https://spacenews.com/air-force-open-to-reusable-rockets-but-spacex-must-first-demonstrate-performance/

Sems odd to have that as a concern, when every single mission (ignoring the two failures as they were not related to performance) has succeeded, and therefor must have had sufficient performance.

The USAF isn't just interested in mission success.  They also want to see that predicted performance and expected margins are well aligned with actual performance and achieved margins.  If the vehicle is just so "over capable" that it can make up for regular and/or significant shortfalls... Well, that's better than a poke in the eye.  But it won't help the AF get more comfortable about their "uncertainties".
Shouldn't reality posts be in "Advanced concepts"?  --Nomadd

Offline woods170

  • IRAS fan
  • Senior Member
  • *****
  • Posts: 8827
  • IRAS fan
  • The Netherlands
  • Liked: 5877
  • Likes Given: 1989
Re: SpaceX customers' views on reuse
« Reply #608 on: 12/19/2018 06:43 am »
It seems at least part of USAF’s uncertainty over flight proven boosters is whether the performance lost to recover the booster significantly affects the chances of carrying out their missions:

Quote
Air Force open to reusable rockets, but SpaceX must first demonstrate performance
by Sandra Erwin — December 16, 2018

The Air Force will need time to review SpaceX’s performance as it executes EELV launches before it would consider flying military payloads on reusable rockets.

https://spacenews.com/air-force-open-to-reusable-rockets-but-spacex-must-first-demonstrate-performance/

Sems odd to have that as a concern, when every single mission (ignoring the two failures as they were not related to performance) has succeeded, and therefor must have had sufficient performance.

The USAF isn't just interested in mission success.  They also want to see that predicted performance and expected margins are well aligned with actual performance and achieved margins.  If the vehicle is just so "over capable" that it can make up for regular and/or significant shortfalls... Well, that's better than a poke in the eye.  But it won't help the AF get more comfortable about their "uncertainties".

It is more like this: USAF EELV folks are scared to death by Falcon 9. You see, they weren't there when it was designed, built and tested. Unlike the previous EELV vehicles, such as Delta IV and Atlas V.

So they don't immediately believe SpaceX's claims about the reliability and performance of Falcon 9.

The only way to convince the EELV folks is to build their confidence thru multiple successful launches and demonstrated performance.

Offline JamesH65

  • Full Member
  • ****
  • Posts: 970
  • Liked: 687
  • Likes Given: 8
Re: SpaceX customers' views on reuse
« Reply #609 on: 12/19/2018 01:20 pm »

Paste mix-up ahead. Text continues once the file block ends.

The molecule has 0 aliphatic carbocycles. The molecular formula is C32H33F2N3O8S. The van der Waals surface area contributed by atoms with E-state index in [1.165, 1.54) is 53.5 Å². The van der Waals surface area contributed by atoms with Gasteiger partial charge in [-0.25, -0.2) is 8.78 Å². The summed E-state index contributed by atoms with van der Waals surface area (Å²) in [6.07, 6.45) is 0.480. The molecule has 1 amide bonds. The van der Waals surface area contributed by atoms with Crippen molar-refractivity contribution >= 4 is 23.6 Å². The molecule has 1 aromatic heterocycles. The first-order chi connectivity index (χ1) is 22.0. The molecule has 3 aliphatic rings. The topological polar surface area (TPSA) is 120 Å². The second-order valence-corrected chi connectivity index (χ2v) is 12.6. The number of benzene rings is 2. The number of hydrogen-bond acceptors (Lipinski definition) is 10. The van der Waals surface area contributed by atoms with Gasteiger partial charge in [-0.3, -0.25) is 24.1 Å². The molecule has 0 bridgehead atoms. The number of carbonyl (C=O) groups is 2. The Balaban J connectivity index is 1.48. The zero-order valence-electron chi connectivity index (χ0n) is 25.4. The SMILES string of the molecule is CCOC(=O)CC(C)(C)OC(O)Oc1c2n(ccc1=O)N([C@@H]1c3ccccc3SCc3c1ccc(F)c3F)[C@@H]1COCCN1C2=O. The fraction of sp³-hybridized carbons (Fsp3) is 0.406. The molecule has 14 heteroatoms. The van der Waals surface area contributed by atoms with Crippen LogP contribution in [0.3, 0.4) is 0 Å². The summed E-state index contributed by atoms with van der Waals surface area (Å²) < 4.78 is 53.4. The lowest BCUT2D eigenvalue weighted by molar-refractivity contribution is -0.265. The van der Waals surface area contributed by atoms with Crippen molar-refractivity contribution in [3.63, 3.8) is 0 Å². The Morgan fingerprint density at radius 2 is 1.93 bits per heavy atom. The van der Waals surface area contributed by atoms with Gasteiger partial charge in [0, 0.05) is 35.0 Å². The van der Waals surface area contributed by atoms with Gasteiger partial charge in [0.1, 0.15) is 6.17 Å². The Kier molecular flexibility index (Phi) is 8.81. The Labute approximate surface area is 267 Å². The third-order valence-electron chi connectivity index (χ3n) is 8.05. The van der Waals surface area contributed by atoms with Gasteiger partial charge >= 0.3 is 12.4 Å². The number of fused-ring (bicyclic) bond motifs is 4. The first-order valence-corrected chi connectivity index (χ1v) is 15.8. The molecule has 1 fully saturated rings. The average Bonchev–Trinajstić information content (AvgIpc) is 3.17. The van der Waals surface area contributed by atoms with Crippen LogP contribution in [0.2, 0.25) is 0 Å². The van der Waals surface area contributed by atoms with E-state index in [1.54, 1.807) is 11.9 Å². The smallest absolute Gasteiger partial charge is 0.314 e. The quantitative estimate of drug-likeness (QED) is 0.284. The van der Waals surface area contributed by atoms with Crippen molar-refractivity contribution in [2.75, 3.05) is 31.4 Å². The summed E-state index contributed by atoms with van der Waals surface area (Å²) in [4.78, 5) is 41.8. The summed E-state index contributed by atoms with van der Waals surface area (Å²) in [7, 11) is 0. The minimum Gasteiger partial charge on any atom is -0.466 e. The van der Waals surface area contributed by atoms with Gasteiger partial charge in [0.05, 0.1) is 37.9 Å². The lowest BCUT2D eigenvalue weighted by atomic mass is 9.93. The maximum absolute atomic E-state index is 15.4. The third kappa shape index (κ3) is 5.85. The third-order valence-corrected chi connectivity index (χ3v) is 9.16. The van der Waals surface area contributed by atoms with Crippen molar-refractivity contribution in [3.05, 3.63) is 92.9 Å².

It seems at least part of USAF’s uncertainty over flight proven boosters is whether the performance lost to recover the booster significantly affects the chances of carrying out their missions:

Quote
Air Force open to reusable rockets, but SpaceX must first demonstrate performance
by Sandra Erwin — December 16, 2018

The Air Force will need time to review SpaceX’s performance as it executes EELV launches before it would consider flying military payloads on reusable rockets.

https://spacenews.com/air-force-open-to-reusable-rockets-but-spacex-must-first-demonstrate-performance/

Sems odd to have that as a concern, when every single mission (ignoring the two failures as they were not related to performance) has succeeded, and therefor must have had sufficient performance.

The USAF isn't just interested in mission success.  They also want to see that predicted performance and expected margins are well aligned with actual performance and achieved margins.  If the vehicle is just so "over capable" that it can make up for regular and/or significant shortfalls... Well, that's better than a poke in the eye.  But it won't help the AF get more comfortable about their "uncertainties".

It is more like this: USAF EELV folks are scared to death by Falcon 9. You see, they weren't there when it was designed, built and tested. Unlike the previous EELV vehicles, such as Delta IV and Atlas V.

So they don't immediately believe SpaceX's claims about the reliability and performance of Falcon 9.

The only way to convince the EELV folks is to build their confidence thru multiple successful launches and demonstrated performance.

Which they already have I pressume. There have been 62 F9 launches, every single one instrucmented up the hilt. How much more information do they actually need? What was missing from those 62 flights that requires even more testing and information?

Offline docmordrid

  • Senior Member
  • *****
  • Posts: 5322
  • Michigan
  • Liked: 2628
  • Likes Given: 1
Re: SpaceX customers' views on reuse
« Reply #610 on: 12/19/2018 02:09 pm »